Piper on parenting

This is very, very, very good. Regular readers of this space will know that I disagree with the author profoundly on several points. But I have to recommend this article to you. He is exactly right.

When our children were little, people often would say to us, “just wait till they are teenagers.” The teenage years were such a blessing, so much fun with our kids… in some ways the best years of our life so far. I could wish them back except that now I have a granddaughter!

The point of the article is that teaching children obedience is a biblical requirement with rich rewards for the parents who insist on obedience … and for their children too! Teaching obedience requires courage, energy, initiative and drive. It is the best spiritual investment you can make in the lives of your children.

I know, I know, the cycle of life isn’t over yet. Children have wills of their own. They can still disappoint. They may make choices that overthrow all the training you have invested in them.

Don’t let such possibilities be excuses for your lazy, selfish attempts at making parenting easy.

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CT book review: America’s Four Gods

An interesting book review appeared on the Christianity Today site a few days ago. [This is no endorsement of Christianity Today.]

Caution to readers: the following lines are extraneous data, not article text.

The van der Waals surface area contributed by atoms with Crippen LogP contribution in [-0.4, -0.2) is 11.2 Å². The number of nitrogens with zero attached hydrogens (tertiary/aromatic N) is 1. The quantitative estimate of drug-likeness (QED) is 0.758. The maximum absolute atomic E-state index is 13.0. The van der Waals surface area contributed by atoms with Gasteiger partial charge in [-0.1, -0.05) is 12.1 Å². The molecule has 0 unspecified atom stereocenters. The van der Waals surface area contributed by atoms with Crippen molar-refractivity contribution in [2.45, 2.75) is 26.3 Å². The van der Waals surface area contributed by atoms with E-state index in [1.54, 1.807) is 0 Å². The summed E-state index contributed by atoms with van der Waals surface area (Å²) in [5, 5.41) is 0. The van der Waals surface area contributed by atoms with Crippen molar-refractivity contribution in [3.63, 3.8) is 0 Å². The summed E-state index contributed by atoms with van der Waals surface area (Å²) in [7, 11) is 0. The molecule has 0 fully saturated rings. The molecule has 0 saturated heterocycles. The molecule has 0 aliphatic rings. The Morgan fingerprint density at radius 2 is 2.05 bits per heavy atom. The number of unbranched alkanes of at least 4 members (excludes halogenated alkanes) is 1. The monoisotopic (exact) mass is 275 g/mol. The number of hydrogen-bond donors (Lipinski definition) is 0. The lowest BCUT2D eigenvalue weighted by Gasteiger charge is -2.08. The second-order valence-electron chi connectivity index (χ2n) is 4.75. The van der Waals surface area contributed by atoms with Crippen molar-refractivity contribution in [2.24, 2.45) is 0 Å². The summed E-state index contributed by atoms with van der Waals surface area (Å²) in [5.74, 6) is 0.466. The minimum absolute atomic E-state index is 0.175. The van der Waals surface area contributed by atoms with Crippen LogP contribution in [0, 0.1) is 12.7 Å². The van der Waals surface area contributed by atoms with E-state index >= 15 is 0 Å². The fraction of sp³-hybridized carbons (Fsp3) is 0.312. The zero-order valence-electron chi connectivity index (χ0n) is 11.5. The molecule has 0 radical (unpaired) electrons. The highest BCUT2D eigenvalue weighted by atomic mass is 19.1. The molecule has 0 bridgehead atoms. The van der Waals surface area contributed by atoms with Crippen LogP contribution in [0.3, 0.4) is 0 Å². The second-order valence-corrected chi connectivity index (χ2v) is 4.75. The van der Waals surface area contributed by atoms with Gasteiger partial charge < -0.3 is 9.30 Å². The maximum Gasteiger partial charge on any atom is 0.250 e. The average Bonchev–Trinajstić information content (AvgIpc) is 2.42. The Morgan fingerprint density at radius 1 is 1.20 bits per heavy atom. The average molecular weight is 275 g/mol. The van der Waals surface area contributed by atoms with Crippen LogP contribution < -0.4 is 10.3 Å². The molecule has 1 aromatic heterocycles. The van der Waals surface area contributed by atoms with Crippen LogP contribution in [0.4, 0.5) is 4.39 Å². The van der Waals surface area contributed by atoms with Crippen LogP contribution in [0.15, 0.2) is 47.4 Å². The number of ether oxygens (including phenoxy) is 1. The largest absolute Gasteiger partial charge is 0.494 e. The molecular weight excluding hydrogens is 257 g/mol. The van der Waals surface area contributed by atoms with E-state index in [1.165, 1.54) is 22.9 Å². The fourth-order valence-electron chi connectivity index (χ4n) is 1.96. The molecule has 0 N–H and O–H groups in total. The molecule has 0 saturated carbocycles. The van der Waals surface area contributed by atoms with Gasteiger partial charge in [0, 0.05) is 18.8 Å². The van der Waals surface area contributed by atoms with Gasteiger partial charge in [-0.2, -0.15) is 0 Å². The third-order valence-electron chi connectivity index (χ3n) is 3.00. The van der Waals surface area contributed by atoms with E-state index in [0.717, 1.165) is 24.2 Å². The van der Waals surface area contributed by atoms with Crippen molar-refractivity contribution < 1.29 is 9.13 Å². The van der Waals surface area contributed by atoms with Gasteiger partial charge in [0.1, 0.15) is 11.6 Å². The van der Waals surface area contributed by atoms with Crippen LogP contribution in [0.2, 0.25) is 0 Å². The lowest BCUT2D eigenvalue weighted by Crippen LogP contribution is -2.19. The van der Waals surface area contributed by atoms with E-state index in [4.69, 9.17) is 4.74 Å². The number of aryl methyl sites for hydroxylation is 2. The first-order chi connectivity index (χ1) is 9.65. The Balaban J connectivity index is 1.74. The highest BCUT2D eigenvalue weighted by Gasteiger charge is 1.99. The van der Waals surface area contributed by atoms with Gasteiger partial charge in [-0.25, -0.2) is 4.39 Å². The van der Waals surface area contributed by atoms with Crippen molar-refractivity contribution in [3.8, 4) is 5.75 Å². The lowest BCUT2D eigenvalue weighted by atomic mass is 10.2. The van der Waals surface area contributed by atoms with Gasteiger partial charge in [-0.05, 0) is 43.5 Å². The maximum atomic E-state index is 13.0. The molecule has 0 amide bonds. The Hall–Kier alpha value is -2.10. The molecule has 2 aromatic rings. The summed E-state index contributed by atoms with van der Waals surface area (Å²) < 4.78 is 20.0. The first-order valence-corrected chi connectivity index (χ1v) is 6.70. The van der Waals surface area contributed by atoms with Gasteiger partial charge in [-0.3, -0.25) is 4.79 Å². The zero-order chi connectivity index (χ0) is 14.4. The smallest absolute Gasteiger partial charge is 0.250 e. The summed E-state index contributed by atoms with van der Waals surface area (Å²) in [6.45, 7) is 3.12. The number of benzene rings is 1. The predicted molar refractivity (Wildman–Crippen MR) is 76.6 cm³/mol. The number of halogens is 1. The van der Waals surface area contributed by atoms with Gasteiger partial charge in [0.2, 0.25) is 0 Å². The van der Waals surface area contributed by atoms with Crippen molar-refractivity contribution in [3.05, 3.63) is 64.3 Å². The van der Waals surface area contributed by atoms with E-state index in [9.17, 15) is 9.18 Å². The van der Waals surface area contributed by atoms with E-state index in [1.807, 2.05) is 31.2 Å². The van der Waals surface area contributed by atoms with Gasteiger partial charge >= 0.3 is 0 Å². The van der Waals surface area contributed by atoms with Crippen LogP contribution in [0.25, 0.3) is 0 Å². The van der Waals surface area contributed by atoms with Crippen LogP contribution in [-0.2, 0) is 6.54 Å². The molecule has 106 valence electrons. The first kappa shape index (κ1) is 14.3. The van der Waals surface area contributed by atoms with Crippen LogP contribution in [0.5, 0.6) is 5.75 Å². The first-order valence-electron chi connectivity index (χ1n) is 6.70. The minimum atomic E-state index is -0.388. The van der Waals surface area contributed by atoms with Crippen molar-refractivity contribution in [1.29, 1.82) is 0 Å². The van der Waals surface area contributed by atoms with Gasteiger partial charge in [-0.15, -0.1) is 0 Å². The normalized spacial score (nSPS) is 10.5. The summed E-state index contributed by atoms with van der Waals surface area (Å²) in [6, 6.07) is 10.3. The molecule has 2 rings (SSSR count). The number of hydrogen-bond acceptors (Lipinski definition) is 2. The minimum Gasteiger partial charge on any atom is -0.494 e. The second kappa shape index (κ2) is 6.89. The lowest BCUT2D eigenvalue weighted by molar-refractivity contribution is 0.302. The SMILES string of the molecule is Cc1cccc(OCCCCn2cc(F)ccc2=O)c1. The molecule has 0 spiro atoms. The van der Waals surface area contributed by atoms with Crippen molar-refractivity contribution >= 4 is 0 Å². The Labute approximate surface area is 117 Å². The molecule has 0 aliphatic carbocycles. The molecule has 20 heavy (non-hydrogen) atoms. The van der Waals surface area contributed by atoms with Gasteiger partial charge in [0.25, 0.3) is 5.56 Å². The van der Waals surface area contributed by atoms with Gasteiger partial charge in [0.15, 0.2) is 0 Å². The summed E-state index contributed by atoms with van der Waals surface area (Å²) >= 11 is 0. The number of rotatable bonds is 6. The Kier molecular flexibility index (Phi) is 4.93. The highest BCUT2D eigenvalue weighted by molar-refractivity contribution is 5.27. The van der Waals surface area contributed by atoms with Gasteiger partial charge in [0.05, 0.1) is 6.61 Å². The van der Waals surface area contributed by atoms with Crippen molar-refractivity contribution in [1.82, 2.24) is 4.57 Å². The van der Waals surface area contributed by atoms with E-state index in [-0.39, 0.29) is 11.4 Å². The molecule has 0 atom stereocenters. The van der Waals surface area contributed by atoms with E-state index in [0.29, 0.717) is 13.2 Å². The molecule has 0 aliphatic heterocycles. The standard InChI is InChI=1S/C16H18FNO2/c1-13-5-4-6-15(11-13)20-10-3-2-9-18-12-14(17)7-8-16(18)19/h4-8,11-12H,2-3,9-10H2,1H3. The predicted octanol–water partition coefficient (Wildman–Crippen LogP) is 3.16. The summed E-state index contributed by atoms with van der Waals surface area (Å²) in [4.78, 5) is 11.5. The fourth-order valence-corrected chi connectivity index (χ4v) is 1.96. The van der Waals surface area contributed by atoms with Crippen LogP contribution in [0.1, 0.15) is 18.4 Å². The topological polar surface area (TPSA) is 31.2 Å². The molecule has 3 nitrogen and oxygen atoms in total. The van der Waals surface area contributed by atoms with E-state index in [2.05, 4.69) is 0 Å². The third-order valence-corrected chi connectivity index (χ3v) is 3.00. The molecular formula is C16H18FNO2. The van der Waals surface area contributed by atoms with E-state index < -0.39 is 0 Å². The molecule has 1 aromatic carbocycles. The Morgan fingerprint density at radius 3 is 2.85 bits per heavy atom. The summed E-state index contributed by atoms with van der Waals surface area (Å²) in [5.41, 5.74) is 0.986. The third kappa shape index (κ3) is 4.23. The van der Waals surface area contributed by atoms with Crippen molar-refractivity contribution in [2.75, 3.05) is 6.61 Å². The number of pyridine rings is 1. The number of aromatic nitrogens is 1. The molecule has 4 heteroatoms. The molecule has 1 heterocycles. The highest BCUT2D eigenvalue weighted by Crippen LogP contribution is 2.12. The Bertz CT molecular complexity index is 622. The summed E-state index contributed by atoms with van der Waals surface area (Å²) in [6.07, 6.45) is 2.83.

The book in question is America’s Four Gods: What We Say about God—and What That Says about Us. The key paragraphs from the CT review article follow:

The American religious landscape is admittedly as varied and complex as the geographical landscape. This makes any taxonomy of religious beliefs necessarily artificial, as the authors note. So they start with what American religious believers have in common: namely, the notion that God is loving. This is something some 85 percent of Americans affirm.

Beneath that superficial similarity, though, is a range of conceptions about God’s character. Those conceptions dramatically alter our understanding of the shape his love takes in our world. Froese and Bader examine two questions whose answers, they contend, determine more about a person’s cultural and political worldview than any other sociological factor. First, to what extent does God interact with the world? Second, to what extent does God judge the world? As the authors put it, "The answers to these questions predict the substance of our worldviews much better than the color of our skin, the size of our bank account, the political party we belong to, or whether we wear a white Stetson or faded Birkenstocks."

Respondents’ answers lead the authors to identify four conceptions of God among the American religious public: (1) the authoritative God, who both judges and is closely engaged in the world; (2) the benevolent God, who is "engaged but nonjudgmental"; (3) the critical God, who happens to be judgmental but disengaged; and (4) the distant God, who is neither engaged nor judgmental, and could care less about how humans muck about.

This is probably an oversimplification, but it may still provide a useful categorization to keep in mind when speaking to people about the Lord. The reviews on CBD (see link above) seem to see a similar usefulness to the book.

Alas, another book to add to my list of "I’d like to read that some day."

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